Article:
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COMMONWEALTH PENNSYLVANIA v. KEVIN MARSHALL STAINBROOK (01/13/84)

filed: January 13, 1984.

COMMONWEALTH OF PENNSYLVANIA, APPELLANT,
v.
KEVIN MARSHALL STAINBROOK



No. 52 Harrisburg 1982, Appeal from the Order of the Court of Common Pleas, Criminal Division, Lebanon County, No. 562, 1981.

COUNSEL

William L. Thurston, Assistant District Attorney, Lebanon, for Commonwealth, appellant.

Bruce E. Cooper, Harrisburg, for appellee.

Wickersham, Beck and Montemuro, JJ. Beck, J., files dissenting opinion.

Author: Montemuro

[ 324 Pa. Super. Page 412]

The Commonwealth appeals from an Order suppressing evidence*fn1 entered by the Honorable G. Thomas Gates, Court of Common Pleas, Lebanon County.

[ 324 Pa. Super. Page 413]

On October 23, 1981, at approximately 11:40 P.M., Patrolman Louis Laguna of the North Londonderry Township Police Department was on routine patrol. He was accompanied by Police Chief Eldon Beachley. As part of this routine patrol, Officer Laguna drove into the parking lot of the Palmyra Bowling Alley to make sure that there was no loitering in the lot.*fn2 At one end of the parking lot was parked a truck in which sat the appellant and another person. As Officer Laguna approached the truck he detected the odor of burning marijuana and, at the same time, observed the appellant bend over abruptly as if to stuff something underneath his seat. Upon Officer Laguna's request, the two men presented identification. At this point, Officer Laguna noticed that appellant's jacket, located on the floor of the truck, appeared to be concealing something. He asked the appellant to lift up the jacket. The appellant did this but quickly dropped it. Officer Laguna asked him again to lift the jacket and the appellant complied, this time exposing a plastic bag containing marijuana. Officer Laguna then read the appellant his rights under Miranda v. Arizona, 384 U.S. 436, 86 S.Ct. 1602, 16 L.Ed.2d 694 (1966), and placed him under arrest. Upon arrival at the police station, the appellant's jacket was searched and in it were found six small plastic bags, a pipe and a scale. Appellant was charged with one count of possession of a controlled substance*fn3 and one count of possession of a controlled substance with intent to deliver.*fn4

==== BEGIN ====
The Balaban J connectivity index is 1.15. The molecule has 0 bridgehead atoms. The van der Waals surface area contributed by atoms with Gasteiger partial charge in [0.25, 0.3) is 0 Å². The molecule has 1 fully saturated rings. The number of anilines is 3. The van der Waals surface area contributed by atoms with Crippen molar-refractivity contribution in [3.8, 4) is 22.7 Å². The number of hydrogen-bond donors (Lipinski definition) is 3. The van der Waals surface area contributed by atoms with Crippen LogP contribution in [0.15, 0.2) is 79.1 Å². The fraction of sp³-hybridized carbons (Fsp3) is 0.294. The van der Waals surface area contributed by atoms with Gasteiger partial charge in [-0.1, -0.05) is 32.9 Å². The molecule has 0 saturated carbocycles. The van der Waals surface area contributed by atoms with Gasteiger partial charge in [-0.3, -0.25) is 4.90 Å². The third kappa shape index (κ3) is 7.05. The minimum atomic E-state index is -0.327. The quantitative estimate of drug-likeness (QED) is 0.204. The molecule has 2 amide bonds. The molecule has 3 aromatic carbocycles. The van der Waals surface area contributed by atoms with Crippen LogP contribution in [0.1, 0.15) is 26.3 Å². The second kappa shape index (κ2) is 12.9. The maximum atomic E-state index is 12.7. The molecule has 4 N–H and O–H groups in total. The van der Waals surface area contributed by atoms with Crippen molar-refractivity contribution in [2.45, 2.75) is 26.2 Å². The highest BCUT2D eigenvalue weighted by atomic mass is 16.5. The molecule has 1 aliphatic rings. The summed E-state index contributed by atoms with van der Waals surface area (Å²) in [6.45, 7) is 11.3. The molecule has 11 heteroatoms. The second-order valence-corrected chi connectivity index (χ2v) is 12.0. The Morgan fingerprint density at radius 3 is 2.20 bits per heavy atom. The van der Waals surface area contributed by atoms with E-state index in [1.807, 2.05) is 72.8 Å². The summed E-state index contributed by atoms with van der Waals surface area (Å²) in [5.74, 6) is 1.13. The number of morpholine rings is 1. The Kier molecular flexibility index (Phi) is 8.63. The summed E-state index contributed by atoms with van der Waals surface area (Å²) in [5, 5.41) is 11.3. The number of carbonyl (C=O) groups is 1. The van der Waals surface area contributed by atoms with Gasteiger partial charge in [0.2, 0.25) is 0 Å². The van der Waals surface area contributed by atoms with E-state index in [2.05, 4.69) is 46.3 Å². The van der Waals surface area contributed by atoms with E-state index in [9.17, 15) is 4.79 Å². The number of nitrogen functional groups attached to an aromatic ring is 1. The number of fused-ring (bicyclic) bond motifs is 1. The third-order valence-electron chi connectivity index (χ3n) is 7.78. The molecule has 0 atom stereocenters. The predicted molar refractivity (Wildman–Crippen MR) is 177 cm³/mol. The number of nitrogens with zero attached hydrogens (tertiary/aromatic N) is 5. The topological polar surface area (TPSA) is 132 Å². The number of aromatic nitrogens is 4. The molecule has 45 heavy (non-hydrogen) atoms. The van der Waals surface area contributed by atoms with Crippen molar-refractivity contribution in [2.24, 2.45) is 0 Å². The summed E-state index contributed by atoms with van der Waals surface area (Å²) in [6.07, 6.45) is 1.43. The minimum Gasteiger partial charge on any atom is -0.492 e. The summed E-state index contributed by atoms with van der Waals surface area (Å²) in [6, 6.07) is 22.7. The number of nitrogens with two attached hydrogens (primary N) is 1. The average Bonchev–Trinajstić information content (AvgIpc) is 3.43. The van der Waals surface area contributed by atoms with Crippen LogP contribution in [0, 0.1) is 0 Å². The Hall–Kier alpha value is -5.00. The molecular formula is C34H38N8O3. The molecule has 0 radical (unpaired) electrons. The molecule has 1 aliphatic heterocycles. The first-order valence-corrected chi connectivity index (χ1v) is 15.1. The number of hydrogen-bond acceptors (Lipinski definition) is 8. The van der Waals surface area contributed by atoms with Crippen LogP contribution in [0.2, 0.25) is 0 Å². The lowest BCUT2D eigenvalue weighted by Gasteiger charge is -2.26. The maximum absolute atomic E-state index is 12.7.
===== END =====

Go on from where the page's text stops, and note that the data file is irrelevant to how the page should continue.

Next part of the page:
[ 324 Pa. Super. Page 414]

The appellant filed a motion to suppress the marijuana and drug paraphernalia on the ground that such evidence was seized pursuant to an illegal search and arrest. Following a hearing conducted on December 29, 1981, appellant's motion was granted.

On appeal, the Commonwealth contends (1) under the circumstances of this case, Officer Laguna was justified in conducting a warrantless search of the appellant's automobile; (2) the appellant voluntarily consented to the search of his automobile; and (3) the search of the appellant's jacket was valid as incident to a lawful arrest.

The deciding factor in determining whether a warrantless search of a motor vehicle is constitutionally permissible is the existence of reasonable or probable cause. Commonwealth v. Smith, 443 Pa. 151, 277 A.2d 807 (1971); Commonwealth v. Dobkin, 223 Pa. Super. 432, 302 A.2d 457 (1973). Moreover, in considering the reasonableness of a given search or seizure of a vehicle, the need for a warrant is often excused by exigent circumstances. Commonwealth v. Holzer, 480 Pa. 93, 389 A.2d 101 (1978). Such a search is justified because (1) a vehicle is highly mobile and the likelihood is therefore great that it and its contents may never be found if police are prohibited from immobilizing it until a warrant is secured; and (2) one's expectation of privacy with respect to a motor vehicle is significantly less than that relating to one's home or office. Id. Furthermore, where an officer who has not intruded into a constitutionally protected area sees contraband in plain view, such evidence may be seized without a warrant. Commonwealth v. Pullano, 295 Pa. Super. 68, 440 A.2d 1226 (1982).

We agree with the Commonwealth that Officer Laguna was justified in conducting a search of the appellant's truck. In addition to observing the furtive behavior of the appellant who appeared to be stuffing something under his seat, Officer Laguna detected the order of burning marijuana. At the suppression hearing, ...


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